Other Things To Look At
1. Understanding The Ovary
A woman is born with two ovaries, which are located on each side of her uterus. They are one main part of her reproductive system. Ovaries are responsible for making and releasing eggs as well as producing the hormones estrogen and progesterone. There are three types of tissues in the ovaries which are important to know when learning about ovarian cancer. These tissues are:
Germ cells: Found inside the ovary, they develop into eggs, which are released each month during the menstrual cycle.
Epithelial cells: Cells that cover the ovary.
Stromal cells: Play a big part in the production of the hormones progesterone and estrogen.
What is Ovarian Cancer?
Your body is made up of millions of cells. Cells bond together to create tissue which in turn creates organs in your body. Cells grow by dividing, new cells take the place of old worn out cells. When you are young these cells divide faster to allow you to grow. When you are done growing cells normally only divide to replace dead or dying cells as well as repair injuries to the body. However, sometimes cells grow when the body does not need them or do not die when they should. These cells than create masses of tissue called tumors or growths. These tumors or growths can either be benign or malignant.
Some cells will begin to grow into other tissues, this is what separates a cancerous cell from a normal cell because only cancerous cells can do this. In a process known as metastasis cancer cells travel to other spots in the body where they continue to grow out of control and form new tumors. These tumors invade and replace the normal tissues in that part of the body. Cancer is named for where it first formed or spread from. Ovarian cancer is cancer that has formed in the ovaries somewhere and has most likely spread to other locations in the body.
Benign VS Malignant Tumors:
Benign tumors are not as dangerous as Malignant tumors and are usually not life threatening, unless they are pushing on a vital organ in the body. The cells that form benign tumors are not cancerous and therefore, do not spread to other parts of the body. This type of tumor can normally be removed and generally do not grow back.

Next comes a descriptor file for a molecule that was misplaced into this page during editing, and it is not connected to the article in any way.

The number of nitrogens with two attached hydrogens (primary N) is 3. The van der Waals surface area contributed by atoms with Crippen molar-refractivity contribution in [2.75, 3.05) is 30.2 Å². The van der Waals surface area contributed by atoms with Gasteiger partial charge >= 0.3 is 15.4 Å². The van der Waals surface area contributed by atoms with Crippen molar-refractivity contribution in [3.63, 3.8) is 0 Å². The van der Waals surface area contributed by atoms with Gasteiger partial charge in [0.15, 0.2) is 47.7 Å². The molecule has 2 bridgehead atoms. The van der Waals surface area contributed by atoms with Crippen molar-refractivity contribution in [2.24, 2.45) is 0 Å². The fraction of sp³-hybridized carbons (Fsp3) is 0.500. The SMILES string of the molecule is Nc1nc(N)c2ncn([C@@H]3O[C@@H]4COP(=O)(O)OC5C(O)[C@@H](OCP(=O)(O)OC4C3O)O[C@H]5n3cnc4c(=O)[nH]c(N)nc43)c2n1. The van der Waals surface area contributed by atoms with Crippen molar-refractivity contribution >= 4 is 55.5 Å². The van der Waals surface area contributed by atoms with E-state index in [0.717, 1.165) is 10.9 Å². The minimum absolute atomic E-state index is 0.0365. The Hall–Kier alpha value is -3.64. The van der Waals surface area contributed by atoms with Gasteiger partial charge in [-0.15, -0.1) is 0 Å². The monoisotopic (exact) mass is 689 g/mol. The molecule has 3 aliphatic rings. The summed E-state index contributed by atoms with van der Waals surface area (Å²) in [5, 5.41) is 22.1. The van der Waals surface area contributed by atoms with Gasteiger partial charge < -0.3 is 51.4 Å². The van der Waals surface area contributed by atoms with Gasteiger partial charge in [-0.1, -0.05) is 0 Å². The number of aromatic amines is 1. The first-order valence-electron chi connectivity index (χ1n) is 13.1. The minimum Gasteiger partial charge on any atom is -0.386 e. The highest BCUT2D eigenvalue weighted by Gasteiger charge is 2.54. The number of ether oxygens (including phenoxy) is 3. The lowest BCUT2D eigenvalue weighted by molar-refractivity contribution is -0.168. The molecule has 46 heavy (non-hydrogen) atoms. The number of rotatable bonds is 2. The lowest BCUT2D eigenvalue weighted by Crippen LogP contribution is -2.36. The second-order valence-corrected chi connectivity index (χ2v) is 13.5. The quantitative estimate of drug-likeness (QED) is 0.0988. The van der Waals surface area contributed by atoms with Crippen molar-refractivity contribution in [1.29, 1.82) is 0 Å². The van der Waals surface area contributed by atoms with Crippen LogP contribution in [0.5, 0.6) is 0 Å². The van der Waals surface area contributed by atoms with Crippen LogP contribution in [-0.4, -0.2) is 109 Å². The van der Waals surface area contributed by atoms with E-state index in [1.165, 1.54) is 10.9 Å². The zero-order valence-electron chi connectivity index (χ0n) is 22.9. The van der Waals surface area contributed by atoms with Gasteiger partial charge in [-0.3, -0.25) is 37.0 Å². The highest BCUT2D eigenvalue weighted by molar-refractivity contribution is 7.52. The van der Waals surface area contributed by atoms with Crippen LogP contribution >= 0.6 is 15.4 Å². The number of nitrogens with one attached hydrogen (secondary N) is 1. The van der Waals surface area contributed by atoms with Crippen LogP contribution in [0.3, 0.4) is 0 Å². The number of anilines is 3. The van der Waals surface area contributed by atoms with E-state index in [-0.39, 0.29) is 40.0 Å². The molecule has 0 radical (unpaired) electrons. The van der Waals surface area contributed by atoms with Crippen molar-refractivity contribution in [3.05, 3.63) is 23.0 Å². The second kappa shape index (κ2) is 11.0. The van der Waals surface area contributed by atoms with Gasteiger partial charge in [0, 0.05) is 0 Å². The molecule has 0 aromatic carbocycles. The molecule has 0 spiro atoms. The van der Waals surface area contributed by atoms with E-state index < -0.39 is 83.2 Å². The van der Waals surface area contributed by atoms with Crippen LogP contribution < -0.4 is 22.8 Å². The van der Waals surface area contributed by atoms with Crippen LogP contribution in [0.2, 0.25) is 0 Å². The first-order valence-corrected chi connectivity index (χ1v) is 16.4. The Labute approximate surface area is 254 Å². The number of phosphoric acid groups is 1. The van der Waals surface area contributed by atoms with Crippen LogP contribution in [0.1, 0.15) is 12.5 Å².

The cells that form malignant tumors are cancerous and can spread to other parts of the body by breaking away from the original tumor and entering the blood stream. These tumors can be removed. However, can grow back. Malignant tumors if not removed can be life threatening because they will continue to invade your body and create new tumors.
Ovarian cysts are very common most women have or have had a cyst during some point in their lifetime. Cysts are found on the ovary and usually contain fluid. Most cysts are benign and will go away on their own. You may have many cysts during your lifetime that you are unaware of. If you have a cyst that does not go away, gets larger or causes pain your doctor should order tests to make sure the cyst is benign.
The Three Main Kinds of Ovarian Tumors:
Ovarian tumors are named after the cells in which the tumor starts from and if it benign or malignant. There are three main kinds of ovarian tumors which are as followed:
- Epithelial Tumors
- Germ Cell Tumors
- Stromal Tumors
There is a lot of information on each kind of these three tumors and they all act and affect the body in different ways.
Ovarian Cancer Statistics
All statistics are based on the American Cancer Society’s most recent estimates for ovarian cancer in the United States for 2009.
- “About 21,550 new cases will be diagnosed.”
- “About 14,600 people will die as a result of ovarian cancer.”
- “Ovarian cancer is the eighth most common cancer in women.”
- “Ovarian cancer ranks fifth in cancer deaths among women, accounting for more deaths then any other cancer of the reproductive system.”
- “1 in 71 woman will have ovarian cancer in their lifetime, 1 in 95 woman will die from ovarian cancer.”
- “Around half of women who are diagnosed are over 60 and it is more common in Caucasian women then African American women.”
- “ 3 in 4 woman will survive at least one year after being diagnosed.”
- “If it is diagnosed before it spreads outside of the ovary the survival rate is 93%, however less then 20% of all ovarian cancer is found at this early stage.”
For more information on Ovarian Cancer please visit the links above.
Meagan Ireland (author) from Maine on April 01, 2011:
Thank you very much. My gradmother had ovarian cancer and just recently passed away so I felt as though no one knows enough about this very big problem :).
Emma from Houston TX on March 31, 2011:
Thanks a lot mireland for properly impacting knowledge on me about this deadly disease of we ladies.I so much appreciate your handwork in here because this is a well researched and organized piece of writing which is properly bookmarked.